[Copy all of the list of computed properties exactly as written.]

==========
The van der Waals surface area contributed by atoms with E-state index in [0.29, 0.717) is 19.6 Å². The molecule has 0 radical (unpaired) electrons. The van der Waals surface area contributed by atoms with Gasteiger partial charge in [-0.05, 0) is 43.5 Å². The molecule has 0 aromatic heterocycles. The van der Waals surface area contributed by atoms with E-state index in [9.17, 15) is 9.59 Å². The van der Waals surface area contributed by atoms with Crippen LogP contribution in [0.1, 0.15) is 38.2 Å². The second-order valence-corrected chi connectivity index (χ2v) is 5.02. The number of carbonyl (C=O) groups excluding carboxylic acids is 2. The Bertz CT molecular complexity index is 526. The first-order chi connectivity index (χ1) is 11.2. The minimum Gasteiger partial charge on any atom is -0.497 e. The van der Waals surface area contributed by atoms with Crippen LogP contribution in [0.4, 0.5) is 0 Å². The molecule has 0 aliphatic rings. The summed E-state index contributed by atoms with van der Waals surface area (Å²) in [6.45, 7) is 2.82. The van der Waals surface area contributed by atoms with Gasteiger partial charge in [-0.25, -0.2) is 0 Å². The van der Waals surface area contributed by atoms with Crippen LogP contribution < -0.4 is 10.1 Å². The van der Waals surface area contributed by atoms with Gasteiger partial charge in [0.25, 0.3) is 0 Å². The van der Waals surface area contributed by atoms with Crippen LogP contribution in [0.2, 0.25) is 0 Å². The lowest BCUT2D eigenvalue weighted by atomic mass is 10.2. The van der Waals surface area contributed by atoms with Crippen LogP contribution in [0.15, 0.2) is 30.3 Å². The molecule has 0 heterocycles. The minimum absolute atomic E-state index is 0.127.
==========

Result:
The van der Waals surface area contributed by atoms with E-state index in [0.29, 0.717) is 19.6 Å². The molecule has 0 radical (unpaired) electrons. The van der Waals surface area contributed by atoms with Gasteiger partial charge in [-0.05, 0) is 43.5 Å². The molecule has 0 aromatic heterocycles. The van der Waals surface area contributed by atoms with E-state index in [9.17, 15) is 9.59 Å². The van der Waals surface area contributed by atoms with Crippen LogP contribution in [0.1, 0.15) is 38.2 Å². The second-order valence-corrected chi connectivity index (χ2v) is 5.02. The number of carbonyl (C=O) groups excluding carboxylic acids is 2. The Bertz CT molecular complexity index is 526. The first-order chi connectivity index (χ1) is 11.2. The minimum Gasteiger partial charge on any atom is -0.497 e. The van der Waals surface area contributed by atoms with Crippen LogP contribution in [0.4, 0.5) is 0 Å². The molecule has 0 aliphatic rings. The summed E-state index contributed by atoms with van der Waals surface area (Å²) in [6.45, 7) is 2.82. The van der Waals surface area contributed by atoms with Gasteiger partial charge in [-0.25, -0.2) is 0 Å². The van der Waals surface area contributed by atoms with Crippen LogP contribution < -0.4 is 10.1 Å². The van der Waals surface area contributed by atoms with Gasteiger partial charge in [0.25, 0.3) is 0 Å². The van der Waals surface area contributed by atoms with Crippen LogP contribution in [0.2, 0.25) is 0 Å². The lowest BCUT2D eigenvalue weighted by atomic mass is 10.2. The van der Waals surface area contributed by atoms with Crippen LogP contribution in [0.15, 0.2) is 30.3 Å². The molecule has 0 heterocycles. The minimum absolute atomic E-state index is 0.127.